Adventures at BoroughPosted: May 19, 2011
Borough market. Many say it has lost its edge recently, becoming more of a tourist attraction than a destination for great food. While it does tend to get overcrowded at peak times (i.e. lunch) on Fridays and Saturdays, there are several stalls in this sprawling, bustling market that make it worth elbowing through. In the past seven days, I’ve had two visits to Borough for two completely different reasons.
The first was lunch with my sister-in-law (!). I’ll take any excuse to grab lunch from Borough, and as I arrived early, I was able to wander around and scope out the options. There’s a new vegan kid in town, and their name is the Honest Carrot. They make fabulous vegan food in the form of falafels and colorful veggie pies (with or without a crust – many are gluten-free) and bread baked inside flower pots. Just adorable. They also offer small tubs of hummus and a fresh and crunchy chickpea & carrot salad. Here’s our lunch below (with a giant grapefruit and a pretty apple):
And then a few days later, I was back down London Bridge way to peruse the natural wine fair. 120 stalls were set up on long tables offering up their whites and reds from all over France and Italy, and a couple of representatives from Spain and Portugal too. I was surrounded by sommeliers in their element, swirling and spitting the wines while they discussed the various tastes and smells in expert detail. One man very kindly explained a few things to me and translated back and forth with Isabelle frere from le scarabee. Her 3 wines were my favorites of the day, though I didn’t end up trying very many. That could have been trouble!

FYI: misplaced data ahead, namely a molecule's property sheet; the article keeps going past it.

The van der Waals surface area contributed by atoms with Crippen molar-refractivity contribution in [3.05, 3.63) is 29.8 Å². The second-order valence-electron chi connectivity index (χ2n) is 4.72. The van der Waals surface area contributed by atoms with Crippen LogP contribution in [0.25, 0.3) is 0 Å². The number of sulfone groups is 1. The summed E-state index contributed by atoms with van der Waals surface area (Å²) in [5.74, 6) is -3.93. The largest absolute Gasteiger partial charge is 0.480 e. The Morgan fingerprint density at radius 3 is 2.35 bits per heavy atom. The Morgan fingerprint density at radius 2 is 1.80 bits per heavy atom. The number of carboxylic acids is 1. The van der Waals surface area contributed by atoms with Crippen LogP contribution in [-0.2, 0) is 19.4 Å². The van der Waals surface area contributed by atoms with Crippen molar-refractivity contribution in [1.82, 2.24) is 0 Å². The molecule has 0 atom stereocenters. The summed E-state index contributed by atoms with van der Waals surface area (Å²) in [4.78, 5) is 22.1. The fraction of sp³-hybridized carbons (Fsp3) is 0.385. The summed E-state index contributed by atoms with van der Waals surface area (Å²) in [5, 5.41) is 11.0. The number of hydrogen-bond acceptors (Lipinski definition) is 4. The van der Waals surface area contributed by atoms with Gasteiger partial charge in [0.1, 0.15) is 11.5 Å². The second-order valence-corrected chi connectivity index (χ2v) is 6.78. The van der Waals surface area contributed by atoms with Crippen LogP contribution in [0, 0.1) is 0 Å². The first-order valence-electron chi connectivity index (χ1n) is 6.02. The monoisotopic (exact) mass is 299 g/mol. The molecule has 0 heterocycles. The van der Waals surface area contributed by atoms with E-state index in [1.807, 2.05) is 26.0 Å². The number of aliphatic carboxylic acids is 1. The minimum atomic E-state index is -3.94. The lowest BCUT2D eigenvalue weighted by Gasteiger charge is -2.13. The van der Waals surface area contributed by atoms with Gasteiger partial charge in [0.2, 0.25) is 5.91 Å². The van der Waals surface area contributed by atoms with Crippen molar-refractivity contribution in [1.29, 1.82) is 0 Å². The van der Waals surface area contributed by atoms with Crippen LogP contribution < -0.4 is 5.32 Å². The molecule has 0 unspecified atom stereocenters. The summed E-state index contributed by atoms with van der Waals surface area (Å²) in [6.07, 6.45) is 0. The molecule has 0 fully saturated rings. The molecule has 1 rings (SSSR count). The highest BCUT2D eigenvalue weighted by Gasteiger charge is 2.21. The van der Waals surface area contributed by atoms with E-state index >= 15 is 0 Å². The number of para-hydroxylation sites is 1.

I wouldn’t say I’m that knowledgeable on wines – the grapes, the palette, the flavors, the regions. But I AM interested in organically grown produce and products. Anything grown naturally, without the use of pesticides, herbicides, chemicals, fertilizers, etc. In the case of natural wine, there are no added yeasts, sugars, or excess sulphites. This gives an unusual taste to many of the wines, a cloudiness and perhaps off-putting scent, but brings with it a more subtle effect and reduced risk of hangover. Also, many people are allergic or at least sensitive to sulphites, so this is good news for anyone experiencing symptoms after drinking wine.
I’m not sure what the natural wine scene is like in the States, but here in Europe it is growing rapidly. Plenty of restaurants in London are offering organic selections on their wine lists and the demand is increasing. Try some next time you see it offered – you might be pleasantly surprised!